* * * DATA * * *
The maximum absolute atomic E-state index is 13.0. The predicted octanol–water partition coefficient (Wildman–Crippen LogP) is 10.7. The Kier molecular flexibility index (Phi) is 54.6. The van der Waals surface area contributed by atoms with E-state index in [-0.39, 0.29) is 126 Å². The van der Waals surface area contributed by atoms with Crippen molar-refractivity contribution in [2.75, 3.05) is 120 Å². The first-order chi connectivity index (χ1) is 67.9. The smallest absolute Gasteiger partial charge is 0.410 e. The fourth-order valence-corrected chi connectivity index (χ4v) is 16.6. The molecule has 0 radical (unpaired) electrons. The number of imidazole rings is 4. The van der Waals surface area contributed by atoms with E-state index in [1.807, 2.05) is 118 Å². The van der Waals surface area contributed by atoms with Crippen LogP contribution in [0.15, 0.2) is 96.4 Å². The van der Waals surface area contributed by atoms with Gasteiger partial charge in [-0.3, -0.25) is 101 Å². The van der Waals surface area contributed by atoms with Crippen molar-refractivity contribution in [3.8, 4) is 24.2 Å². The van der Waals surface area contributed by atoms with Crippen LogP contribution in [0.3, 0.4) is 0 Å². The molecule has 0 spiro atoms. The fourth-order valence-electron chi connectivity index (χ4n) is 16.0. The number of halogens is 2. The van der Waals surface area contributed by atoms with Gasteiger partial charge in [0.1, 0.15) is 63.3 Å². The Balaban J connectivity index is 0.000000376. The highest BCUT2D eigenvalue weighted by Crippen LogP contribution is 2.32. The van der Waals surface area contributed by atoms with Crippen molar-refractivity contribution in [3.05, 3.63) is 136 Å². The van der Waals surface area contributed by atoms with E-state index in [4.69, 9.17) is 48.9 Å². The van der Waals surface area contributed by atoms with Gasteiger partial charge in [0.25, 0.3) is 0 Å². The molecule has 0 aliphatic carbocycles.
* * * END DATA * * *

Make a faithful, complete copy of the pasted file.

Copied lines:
The maximum absolute atomic E-state index is 13.0. The predicted octanol–water partition coefficient (Wildman–Crippen LogP) is 10.7. The Kier molecular flexibility index (Phi) is 54.6. The van der Waals surface area contributed by atoms with E-state index in [-0.39, 0.29) is 126 Å². The van der Waals surface area contributed by atoms with Crippen molar-refractivity contribution in [2.75, 3.05) is 120 Å². The first-order chi connectivity index (χ1) is 67.9. The smallest absolute Gasteiger partial charge is 0.410 e. The fourth-order valence-corrected chi connectivity index (χ4v) is 16.6. The molecule has 0 radical (unpaired) electrons. The number of imidazole rings is 4. The van der Waals surface area contributed by atoms with E-state index in [1.807, 2.05) is 118 Å². The van der Waals surface area contributed by atoms with Crippen LogP contribution in [0.15, 0.2) is 96.4 Å². The van der Waals surface area contributed by atoms with Gasteiger partial charge in [-0.3, -0.25) is 101 Å². The van der Waals surface area contributed by atoms with Crippen molar-refractivity contribution in [3.8, 4) is 24.2 Å². The van der Waals surface area contributed by atoms with Crippen LogP contribution in [0.3, 0.4) is 0 Å². The molecule has 0 spiro atoms. The fourth-order valence-electron chi connectivity index (χ4n) is 16.0. The number of halogens is 2. The van der Waals surface area contributed by atoms with Gasteiger partial charge in [0.1, 0.15) is 63.3 Å². The Balaban J connectivity index is 0.000000376. The highest BCUT2D eigenvalue weighted by Crippen LogP contribution is 2.32. The van der Waals surface area contributed by atoms with Crippen molar-refractivity contribution in [3.05, 3.63) is 136 Å². The van der Waals surface area contributed by atoms with E-state index in [4.69, 9.17) is 48.9 Å². The van der Waals surface area contributed by atoms with Gasteiger partial charge in [0.25, 0.3) is 0 Å². The molecule has 0 aliphatic carbocycles.